In New York, smart street design helped the city have its safety and its speed, too.
By Eric Jaffe, September 5, 2014
A big reason for opposition to bike lanes is that, according to the
rules of traffic engineering, they lead to car congestion. The metric
determining this outcome (known as "level of service") is quite
complicated, but its underlying logic is simple: less road space for
automobiles means more delay at intersections. Progressive cities have
pushed back against this conventional belief—California, in particular,
has led the charge against level of service—but it remains an obstacle to bike lanes (and multi-modal streets more broadly) across the country.
But the general wisdom doesn't tell the whole story here. On the
contrary, smart street design can eliminate many of the traffic problems
anticipated by alternative mode elements like bike lanes. A new report
on protected bike lanes released by the New York City Department of
Transportation offers a great example of how rider safety can be
increased even while car speed is maintained.
To see what we mean, let's take a look at the bike lanes installed on
Columbus Avenue from 96th to 77th streets in 2010-2011. As the
diagram below shows, the avenue originally had five lanes—three for
traffic, one for parking, and one parking-morning rush hybrid. By
narrowing the lane widths, the city was able to maintain all five lanes
while still squeezing in a protected bike lane and a buffer area.
Rather than increase delay for cars, the protected bike lanes on Columbus actually improved
travel times in the corridor. According to city figures, the average
car took about four-and-a-half minutes to go from 96th to 77th before
the bike lanes were installed, and three minutes afterward—a 35 percent
decrease in travel time. This was true even as total vehicle volume on
the road remained pretty consistent. In simpler terms, everybody wins.
Over on Eighth Avenue, where bike lanes were installed in 2008 and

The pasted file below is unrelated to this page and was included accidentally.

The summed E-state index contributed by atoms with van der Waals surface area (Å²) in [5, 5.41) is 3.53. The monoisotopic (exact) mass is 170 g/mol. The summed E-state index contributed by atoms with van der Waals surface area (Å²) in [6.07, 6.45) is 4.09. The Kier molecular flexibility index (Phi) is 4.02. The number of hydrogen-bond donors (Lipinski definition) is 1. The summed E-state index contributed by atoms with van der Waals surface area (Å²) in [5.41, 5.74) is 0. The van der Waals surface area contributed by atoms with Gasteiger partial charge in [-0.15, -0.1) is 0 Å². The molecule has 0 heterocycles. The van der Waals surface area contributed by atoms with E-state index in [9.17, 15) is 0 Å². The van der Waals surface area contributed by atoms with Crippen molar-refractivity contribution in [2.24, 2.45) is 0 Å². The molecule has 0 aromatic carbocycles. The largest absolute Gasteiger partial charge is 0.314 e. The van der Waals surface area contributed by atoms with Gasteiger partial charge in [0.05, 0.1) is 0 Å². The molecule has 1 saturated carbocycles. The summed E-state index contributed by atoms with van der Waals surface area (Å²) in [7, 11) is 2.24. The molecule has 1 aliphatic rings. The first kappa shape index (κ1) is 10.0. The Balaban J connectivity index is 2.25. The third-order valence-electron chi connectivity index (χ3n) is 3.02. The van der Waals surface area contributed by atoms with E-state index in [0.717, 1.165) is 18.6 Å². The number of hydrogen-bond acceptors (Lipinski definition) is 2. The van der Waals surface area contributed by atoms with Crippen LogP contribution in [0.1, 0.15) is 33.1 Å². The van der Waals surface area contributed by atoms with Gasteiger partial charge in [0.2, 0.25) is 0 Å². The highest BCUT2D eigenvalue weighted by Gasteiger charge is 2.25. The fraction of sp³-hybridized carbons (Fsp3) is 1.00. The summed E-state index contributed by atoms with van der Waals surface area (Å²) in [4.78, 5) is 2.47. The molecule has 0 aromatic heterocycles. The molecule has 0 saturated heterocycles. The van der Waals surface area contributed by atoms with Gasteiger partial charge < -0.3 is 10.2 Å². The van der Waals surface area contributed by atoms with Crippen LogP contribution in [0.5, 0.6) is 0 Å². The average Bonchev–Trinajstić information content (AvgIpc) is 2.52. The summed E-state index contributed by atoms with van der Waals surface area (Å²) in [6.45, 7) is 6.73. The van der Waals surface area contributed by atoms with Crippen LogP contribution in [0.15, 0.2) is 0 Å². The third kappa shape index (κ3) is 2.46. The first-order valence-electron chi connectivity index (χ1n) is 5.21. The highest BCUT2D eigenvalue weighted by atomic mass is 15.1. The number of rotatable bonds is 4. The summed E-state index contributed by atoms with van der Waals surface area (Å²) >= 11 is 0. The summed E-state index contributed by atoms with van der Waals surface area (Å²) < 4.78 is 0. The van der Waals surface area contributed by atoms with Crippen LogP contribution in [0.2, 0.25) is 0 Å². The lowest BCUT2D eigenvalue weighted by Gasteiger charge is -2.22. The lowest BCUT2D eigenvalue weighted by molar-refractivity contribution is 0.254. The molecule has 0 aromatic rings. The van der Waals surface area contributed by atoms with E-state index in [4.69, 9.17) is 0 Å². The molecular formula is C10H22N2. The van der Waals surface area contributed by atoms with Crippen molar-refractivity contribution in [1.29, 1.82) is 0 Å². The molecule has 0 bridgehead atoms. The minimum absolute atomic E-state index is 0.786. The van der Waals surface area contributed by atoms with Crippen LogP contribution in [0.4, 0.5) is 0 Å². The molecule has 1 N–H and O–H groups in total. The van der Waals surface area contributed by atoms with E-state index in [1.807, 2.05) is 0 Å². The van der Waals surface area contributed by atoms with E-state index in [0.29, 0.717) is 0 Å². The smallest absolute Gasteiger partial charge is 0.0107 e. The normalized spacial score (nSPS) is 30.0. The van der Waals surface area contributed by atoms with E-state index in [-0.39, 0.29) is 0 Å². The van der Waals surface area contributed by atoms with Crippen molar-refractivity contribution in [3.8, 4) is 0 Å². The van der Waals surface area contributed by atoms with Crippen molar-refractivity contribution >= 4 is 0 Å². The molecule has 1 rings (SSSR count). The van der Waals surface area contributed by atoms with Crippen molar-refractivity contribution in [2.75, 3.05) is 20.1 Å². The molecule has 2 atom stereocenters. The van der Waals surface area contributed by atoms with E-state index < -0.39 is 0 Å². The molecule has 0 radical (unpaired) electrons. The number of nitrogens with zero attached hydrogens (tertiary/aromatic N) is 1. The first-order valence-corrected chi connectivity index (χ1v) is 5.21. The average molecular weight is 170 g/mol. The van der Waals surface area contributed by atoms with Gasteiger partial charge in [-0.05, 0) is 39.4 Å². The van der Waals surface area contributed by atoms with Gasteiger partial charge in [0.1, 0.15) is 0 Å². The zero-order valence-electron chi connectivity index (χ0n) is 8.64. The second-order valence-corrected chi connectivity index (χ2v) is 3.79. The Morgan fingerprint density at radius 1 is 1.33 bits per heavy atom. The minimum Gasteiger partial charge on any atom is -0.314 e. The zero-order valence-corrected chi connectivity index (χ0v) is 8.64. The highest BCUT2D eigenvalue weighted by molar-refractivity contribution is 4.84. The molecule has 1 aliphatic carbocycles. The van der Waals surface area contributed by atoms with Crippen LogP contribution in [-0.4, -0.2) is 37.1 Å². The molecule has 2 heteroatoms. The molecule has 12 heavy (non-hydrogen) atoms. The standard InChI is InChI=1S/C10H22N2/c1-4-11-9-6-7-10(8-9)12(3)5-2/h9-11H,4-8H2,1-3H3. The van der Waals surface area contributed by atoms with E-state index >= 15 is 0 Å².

2009, the street configuration was slightly different but the traffic
outcome was the same. Originally, the avenue carried four travel lanes,
one parking lane, one parking-rush hybrid, and an unprotected bike lane.
Again, by narrowing the lanes, all five were preserved (though the
hybrid became a parking lane) even as riders gained additional
the changes, traffic continued to flow. DOT figures show a 14 percent
overall decline in daytime travel times in the corridor from 23rd to
34th streets once the protected bike lanes were installed. That quicker
ride was consistent throughout the day: travel time decreased during
morning peak (13 percent), midday (21 percent), and evening peak (13
percent) alike. To repeat: a street that became safer for bikes remained
just as swift for cars.
So what happened here to overcome the traditional idea that bike
lanes lead to car delay? No doubt many factors were involved, but a DOT
spokesperson tells CityLab that the steady traffic flow was
largely the result of adding left-turn pockets. In the old street
configurations, cars turned left from a general traffic lane; in the new
one, they merged into a left-turn slot beside the protected bike lane
(below, an example from 8th and 23rd). This design has two key
advantages: first, traffic doesn't have to slow down until the left turn
is complete, and second, drivers have an easier time seeing bike riders
coming up beside them.
good measure, let's also look at mobility on First Avenue, where
protected bike lanes were added up to 34th Street in 2010. The design of
First Avenue was dramatically altered. What was previously five travel
lanes and two parking lanes for cars became three travel lanes, two
parking lanes, a bus lane, and a protected bike lane—a significantly
more balanced travel network.
all the changes, travel speeds remained just about the same as they had
been before. Average daytime taxi speeds dropped maybe one mile per
hour after the reconfiguration, according to DOT figures. But that
minuscule delay was likely countered by an overall rise in mobility:
bicycle volume increased 160 percent, for instance, in addition to
whatever transit gains the bus enhancement provided.
So we see an example, in the busiest city in America, of smart street
design improving travel for everyone. That's not to suggest you can jam
unlimited new modes onto a given street and still have everything move
well. But it does show that just because a city values travel
alternatives over car-centric engineering doesn't mean that city's
traffic has to come to a halt.